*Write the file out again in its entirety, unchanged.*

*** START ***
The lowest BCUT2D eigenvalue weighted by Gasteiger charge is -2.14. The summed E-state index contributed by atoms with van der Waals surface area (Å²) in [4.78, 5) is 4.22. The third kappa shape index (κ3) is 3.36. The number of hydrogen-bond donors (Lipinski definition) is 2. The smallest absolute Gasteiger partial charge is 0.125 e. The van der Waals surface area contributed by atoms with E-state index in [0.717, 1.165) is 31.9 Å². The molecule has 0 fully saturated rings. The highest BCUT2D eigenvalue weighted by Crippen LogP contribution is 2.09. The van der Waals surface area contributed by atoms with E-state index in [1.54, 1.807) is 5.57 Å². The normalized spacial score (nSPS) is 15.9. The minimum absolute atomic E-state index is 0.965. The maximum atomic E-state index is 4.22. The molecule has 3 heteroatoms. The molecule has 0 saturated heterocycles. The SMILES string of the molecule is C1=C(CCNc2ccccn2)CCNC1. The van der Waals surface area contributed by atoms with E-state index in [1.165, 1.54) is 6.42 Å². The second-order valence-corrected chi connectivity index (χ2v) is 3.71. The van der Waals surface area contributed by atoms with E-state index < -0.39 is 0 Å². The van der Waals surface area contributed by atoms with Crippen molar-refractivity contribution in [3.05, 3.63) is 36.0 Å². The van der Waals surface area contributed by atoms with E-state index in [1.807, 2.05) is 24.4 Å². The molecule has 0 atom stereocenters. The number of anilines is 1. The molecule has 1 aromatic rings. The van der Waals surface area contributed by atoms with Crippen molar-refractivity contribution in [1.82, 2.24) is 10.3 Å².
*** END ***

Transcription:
The lowest BCUT2D eigenvalue weighted by Gasteiger charge is -2.14. The summed E-state index contributed by atoms with van der Waals surface area (Å²) in [4.78, 5) is 4.22. The third kappa shape index (κ3) is 3.36. The number of hydrogen-bond donors (Lipinski definition) is 2. The smallest absolute Gasteiger partial charge is 0.125 e. The van der Waals surface area contributed by atoms with E-state index in [0.717, 1.165) is 31.9 Å². The molecule has 0 fully saturated rings. The highest BCUT2D eigenvalue weighted by Crippen LogP contribution is 2.09. The van der Waals surface area contributed by atoms with E-state index in [1.54, 1.807) is 5.57 Å². The normalized spacial score (nSPS) is 15.9. The minimum absolute atomic E-state index is 0.965. The maximum atomic E-state index is 4.22. The molecule has 3 heteroatoms. The molecule has 0 saturated heterocycles. The SMILES string of the molecule is C1=C(CCNc2ccccn2)CCNC1. The van der Waals surface area contributed by atoms with E-state index in [1.165, 1.54) is 6.42 Å². The second-order valence-corrected chi connectivity index (χ2v) is 3.71. The van der Waals surface area contributed by atoms with E-state index < -0.39 is 0 Å². The van der Waals surface area contributed by atoms with Crippen molar-refractivity contribution in [3.05, 3.63) is 36.0 Å². The van der Waals surface area contributed by atoms with E-state index in [1.807, 2.05) is 24.4 Å². The molecule has 0 atom stereocenters. The number of anilines is 1. The molecule has 1 aromatic rings. The van der Waals surface area contributed by atoms with Crippen molar-refractivity contribution in [1.82, 2.24) is 10.3 Å².